This is not only limited to the interplay between the perception of a depicted object and the painting, but also to the depicted object itself, like for example with the famous 19th century picture puzzle that, at first look, depicts a young woman who all of a sudden seems to look pretty old, when looking at the picture for a longer time, and vice versa. Wife and mother-in-law at the same time – a daring mixture! The soft focus creates an openness, an opportunity to see things from a different perspective whenever taking a fresh look at the picture. This changing perception of a painting is accompanied by the movement of people and vehicles in the pictures. Without any drama and within a few moments, this movement may lead to completely new constellations: the head of a woman with prying eyes turned sideways in “Ghostbusters” (2005) turns and faces the viewer and in a moment it will turn back to the direction in which she is heading; the two “Untouchables” (2010) are about to enter an elegant hotel lit up at night to keep lonely guests company, or the concierge might show them the door in the end. And maybe, after all, the two ladies in their provocative dresses are not what we believe them to be.
Also the second aspect of her mid 1990’s paintings requires attention, in particular in order to understand her museum pictures as the outcome of a development in its own right. In pictures like “Murder She Wrote” (1996), Kate Waters assembles several disparate motifs into one picture. On the one hand, the pictures of this series remind us of the quodlibets in 17th century Dutch paintings, pin boards featuring letters, objects and pictures that caused a sensation as trompe l’oeil works because of the powerful optical illusion they created. On the other hand, they resemble photo montages in scrapbooks, which appeared in the Anglo-American countries during the 19th century, decorated with documents and notes to preserve personal memories. Coming from different sources, pictures that are formally different converge and develop a new, associative narrative.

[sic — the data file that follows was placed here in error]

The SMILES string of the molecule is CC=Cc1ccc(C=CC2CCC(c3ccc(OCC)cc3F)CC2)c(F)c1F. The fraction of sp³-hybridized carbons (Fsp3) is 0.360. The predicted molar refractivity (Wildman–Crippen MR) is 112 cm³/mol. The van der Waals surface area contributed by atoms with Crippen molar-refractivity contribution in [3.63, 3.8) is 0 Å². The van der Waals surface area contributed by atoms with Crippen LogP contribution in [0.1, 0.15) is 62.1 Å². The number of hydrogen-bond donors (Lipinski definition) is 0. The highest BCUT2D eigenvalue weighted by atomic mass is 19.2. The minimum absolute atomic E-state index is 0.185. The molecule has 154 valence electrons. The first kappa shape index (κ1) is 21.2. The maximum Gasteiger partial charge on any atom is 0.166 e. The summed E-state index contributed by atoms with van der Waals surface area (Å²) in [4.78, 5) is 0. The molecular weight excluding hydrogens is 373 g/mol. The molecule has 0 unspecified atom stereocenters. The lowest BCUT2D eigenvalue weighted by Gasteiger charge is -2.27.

This is exactly what happens, although in a different way, in the museum pictures, which are the realistic counterpart of the photo montages. Thus, for example, the painting “The Day the World Stood Still” (2009) shows a section of Jean Auguste Dominique Ingres’ painting “Grand Odalisque”, the oriental Venus who lures the (male) viewer into the exotic half darkness of her boudoir. In front of this, you have the exhibition hall of the Louvre lit up to profane daytime brightness. Light, space and colour, the art itself, become the subject, when two times two realities converge: Ingres’ real painting in the real museum in Paris, the real photography of this space translated into a real, painted picture.
And one can continue along this path into the exhibition hall with Kate Waters’ pictures, with their own light and different people on a new stage. Unlike the dark soft drink and the fancy restaurant, she does not need the ostentatious ENJOY! If viewers open themselves up to the complexity of her pictures, all of which tell their own stories, despite all formal commonalities, then the pleasure probably will come almost automatically, in a zone somewhere between Norman Rockwell and Edward Hopper – a very tangible mixture of a keen sense of observation and a splash of melancholy.